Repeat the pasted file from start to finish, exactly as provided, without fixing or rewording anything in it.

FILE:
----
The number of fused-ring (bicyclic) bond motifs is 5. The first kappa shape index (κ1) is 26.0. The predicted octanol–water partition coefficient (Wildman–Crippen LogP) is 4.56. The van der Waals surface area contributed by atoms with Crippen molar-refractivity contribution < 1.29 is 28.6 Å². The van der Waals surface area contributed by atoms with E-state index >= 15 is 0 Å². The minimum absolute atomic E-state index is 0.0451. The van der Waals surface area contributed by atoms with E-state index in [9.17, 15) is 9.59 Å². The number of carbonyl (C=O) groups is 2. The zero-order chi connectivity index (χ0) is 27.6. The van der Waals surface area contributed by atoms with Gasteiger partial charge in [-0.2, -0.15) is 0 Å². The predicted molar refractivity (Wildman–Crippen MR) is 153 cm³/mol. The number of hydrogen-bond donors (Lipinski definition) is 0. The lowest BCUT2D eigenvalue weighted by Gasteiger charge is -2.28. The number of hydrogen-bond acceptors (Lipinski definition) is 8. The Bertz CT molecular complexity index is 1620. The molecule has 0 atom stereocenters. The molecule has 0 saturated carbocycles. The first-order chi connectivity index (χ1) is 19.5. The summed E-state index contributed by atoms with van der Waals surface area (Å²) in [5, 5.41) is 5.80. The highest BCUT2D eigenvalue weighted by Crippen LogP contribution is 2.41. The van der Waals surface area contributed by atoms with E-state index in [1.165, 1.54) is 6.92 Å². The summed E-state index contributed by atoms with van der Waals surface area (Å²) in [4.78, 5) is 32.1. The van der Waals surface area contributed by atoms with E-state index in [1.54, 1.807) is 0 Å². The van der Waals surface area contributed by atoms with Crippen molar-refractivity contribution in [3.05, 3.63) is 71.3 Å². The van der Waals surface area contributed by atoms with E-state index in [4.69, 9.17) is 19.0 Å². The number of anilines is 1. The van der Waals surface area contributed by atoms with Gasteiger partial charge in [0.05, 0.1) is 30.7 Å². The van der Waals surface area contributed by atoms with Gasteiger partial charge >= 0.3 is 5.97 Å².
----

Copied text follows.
The number of fused-ring (bicyclic) bond motifs is 5. The first kappa shape index (κ1) is 26.0. The predicted octanol–water partition coefficient (Wildman–Crippen LogP) is 4.56. The van der Waals surface area contributed by atoms with Crippen molar-refractivity contribution < 1.29 is 28.6 Å². The van der Waals surface area contributed by atoms with E-state index >= 15 is 0 Å². The minimum absolute atomic E-state index is 0.0451. The van der Waals surface area contributed by atoms with E-state index in [9.17, 15) is 9.59 Å². The number of carbonyl (C=O) groups is 2. The zero-order chi connectivity index (χ0) is 27.6. The van der Waals surface area contributed by atoms with Gasteiger partial charge in [-0.2, -0.15) is 0 Å². The predicted molar refractivity (Wildman–Crippen MR) is 153 cm³/mol. The number of hydrogen-bond donors (Lipinski definition) is 0. The lowest BCUT2D eigenvalue weighted by Gasteiger charge is -2.28. The number of hydrogen-bond acceptors (Lipinski definition) is 8. The Bertz CT molecular complexity index is 1620. The molecule has 0 atom stereocenters. The molecule has 0 saturated carbocycles. The first-order chi connectivity index (χ1) is 19.5. The summed E-state index contributed by atoms with van der Waals surface area (Å²) in [5, 5.41) is 5.80. The highest BCUT2D eigenvalue weighted by Crippen LogP contribution is 2.41. The van der Waals surface area contributed by atoms with E-state index in [1.165, 1.54) is 6.92 Å². The summed E-state index contributed by atoms with van der Waals surface area (Å²) in [4.78, 5) is 32.1. The van der Waals surface area contributed by atoms with E-state index in [1.54, 1.807) is 0 Å². The van der Waals surface area contributed by atoms with Crippen molar-refractivity contribution in [3.05, 3.63) is 71.3 Å². The van der Waals surface area contributed by atoms with E-state index in [4.69, 9.17) is 19.0 Å². The number of anilines is 1. The van der Waals surface area contributed by atoms with Gasteiger partial charge in [0.05, 0.1) is 30.7 Å². The van der Waals surface area contributed by atoms with Gasteiger partial charge >= 0.3 is 5.97 Å².